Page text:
Decades ago, countless people signed up to sell garbage investments (like high-fee annuities and whole life insurance) to their friends, family and anyone else who would listen. These would-be salesmen were both numbers people and story people. Fortunately for everyone, most of the people who signed up to sell garbage didn’t last. (If you know anything about this industry (commissioned financial sales), you know the drop out rate is high. Perhaps only 10% of folks that sign up to be a commissioned financial salesperson actually stick it out.)
What sort of people succeded as commissioned salespeople? The story people! Succesful salespeople – especially those selling garbage products – are story people. Succesful salespeople know how to tell a good story that lands with fellow story people. As a result, the financial services industry (or rather commissioned sales industry, if you can make the distinction) were dominated by story people.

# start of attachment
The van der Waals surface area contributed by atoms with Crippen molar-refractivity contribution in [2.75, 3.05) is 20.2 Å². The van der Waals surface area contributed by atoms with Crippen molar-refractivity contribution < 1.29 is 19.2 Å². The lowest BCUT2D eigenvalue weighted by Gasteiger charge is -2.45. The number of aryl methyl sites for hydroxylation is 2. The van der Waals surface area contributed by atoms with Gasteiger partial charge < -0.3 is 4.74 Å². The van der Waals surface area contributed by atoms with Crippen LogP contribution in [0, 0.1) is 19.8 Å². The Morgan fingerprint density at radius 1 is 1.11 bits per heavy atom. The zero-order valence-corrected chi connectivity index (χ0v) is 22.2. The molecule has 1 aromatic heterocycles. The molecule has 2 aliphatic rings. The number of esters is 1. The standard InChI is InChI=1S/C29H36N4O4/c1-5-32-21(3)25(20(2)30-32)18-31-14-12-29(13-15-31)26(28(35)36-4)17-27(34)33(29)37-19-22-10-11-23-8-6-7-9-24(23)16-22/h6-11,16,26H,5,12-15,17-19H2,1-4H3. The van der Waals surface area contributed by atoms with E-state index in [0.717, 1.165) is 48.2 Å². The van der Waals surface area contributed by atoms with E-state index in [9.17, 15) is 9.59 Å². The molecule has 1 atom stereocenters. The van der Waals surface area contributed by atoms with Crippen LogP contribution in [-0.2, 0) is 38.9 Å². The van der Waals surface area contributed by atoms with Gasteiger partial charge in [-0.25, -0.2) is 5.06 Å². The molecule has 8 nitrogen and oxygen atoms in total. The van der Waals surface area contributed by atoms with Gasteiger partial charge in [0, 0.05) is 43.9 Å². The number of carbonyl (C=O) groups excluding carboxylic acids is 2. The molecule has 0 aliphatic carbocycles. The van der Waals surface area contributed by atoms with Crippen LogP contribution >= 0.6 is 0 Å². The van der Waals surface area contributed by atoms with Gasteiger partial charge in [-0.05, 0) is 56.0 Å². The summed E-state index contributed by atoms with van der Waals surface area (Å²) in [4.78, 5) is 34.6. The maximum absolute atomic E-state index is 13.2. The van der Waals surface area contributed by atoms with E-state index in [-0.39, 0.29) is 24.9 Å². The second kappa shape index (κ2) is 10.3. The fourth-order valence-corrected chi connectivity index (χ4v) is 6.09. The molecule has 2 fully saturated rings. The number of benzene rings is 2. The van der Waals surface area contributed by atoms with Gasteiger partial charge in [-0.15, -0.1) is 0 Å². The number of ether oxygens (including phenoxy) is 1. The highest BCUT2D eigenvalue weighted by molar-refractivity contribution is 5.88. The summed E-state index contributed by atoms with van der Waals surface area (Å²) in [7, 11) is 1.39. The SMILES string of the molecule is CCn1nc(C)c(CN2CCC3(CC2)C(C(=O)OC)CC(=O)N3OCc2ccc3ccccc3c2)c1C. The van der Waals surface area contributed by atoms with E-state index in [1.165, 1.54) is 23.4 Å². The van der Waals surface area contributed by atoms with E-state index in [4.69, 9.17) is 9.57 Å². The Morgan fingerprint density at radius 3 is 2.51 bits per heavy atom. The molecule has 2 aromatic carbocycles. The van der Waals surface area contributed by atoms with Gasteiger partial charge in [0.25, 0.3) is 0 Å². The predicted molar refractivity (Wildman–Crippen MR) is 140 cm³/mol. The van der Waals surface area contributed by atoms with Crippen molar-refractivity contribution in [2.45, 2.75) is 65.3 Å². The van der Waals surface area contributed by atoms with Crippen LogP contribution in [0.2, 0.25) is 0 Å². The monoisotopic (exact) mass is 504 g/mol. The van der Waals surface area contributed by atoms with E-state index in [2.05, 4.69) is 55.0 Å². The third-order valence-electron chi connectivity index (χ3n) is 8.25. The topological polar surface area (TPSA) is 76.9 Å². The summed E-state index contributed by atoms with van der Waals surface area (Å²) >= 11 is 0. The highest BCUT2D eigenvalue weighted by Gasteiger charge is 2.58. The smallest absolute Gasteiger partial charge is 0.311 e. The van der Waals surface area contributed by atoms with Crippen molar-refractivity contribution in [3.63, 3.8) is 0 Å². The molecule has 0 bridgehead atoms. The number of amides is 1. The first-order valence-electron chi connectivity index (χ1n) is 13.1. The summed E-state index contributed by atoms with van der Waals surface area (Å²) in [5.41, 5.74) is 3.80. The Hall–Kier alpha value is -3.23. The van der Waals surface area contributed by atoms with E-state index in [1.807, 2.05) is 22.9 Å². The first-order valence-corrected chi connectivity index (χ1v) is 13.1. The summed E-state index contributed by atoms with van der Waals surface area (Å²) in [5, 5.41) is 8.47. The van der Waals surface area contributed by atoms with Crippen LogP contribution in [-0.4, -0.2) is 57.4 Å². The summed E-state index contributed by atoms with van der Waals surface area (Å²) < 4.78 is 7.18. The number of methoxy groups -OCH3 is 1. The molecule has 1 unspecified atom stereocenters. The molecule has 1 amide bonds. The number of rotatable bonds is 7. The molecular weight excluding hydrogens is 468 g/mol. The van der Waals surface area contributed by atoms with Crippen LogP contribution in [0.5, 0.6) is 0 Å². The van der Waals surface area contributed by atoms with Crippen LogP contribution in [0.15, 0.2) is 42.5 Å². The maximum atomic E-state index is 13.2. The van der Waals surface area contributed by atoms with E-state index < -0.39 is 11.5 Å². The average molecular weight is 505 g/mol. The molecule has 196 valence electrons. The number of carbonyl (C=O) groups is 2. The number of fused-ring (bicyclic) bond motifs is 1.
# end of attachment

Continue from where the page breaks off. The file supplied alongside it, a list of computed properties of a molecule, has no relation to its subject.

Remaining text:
In that era, if you wanted financial advice, you’d go to a story person. That story person would then proceed to sell you a piece of garbage. But, you’d buy that garbage because the story person selling the garbage told a great story. (At least, you’d buy the garbage if you were a story person.)
The Rise of Low-Cost Investing
As time went on, more and more numbers people became wise to the high-fee industry – and opted for financial advice that was numbers-based. Story people joined them. Story people probably joined because the liked the liked the story of: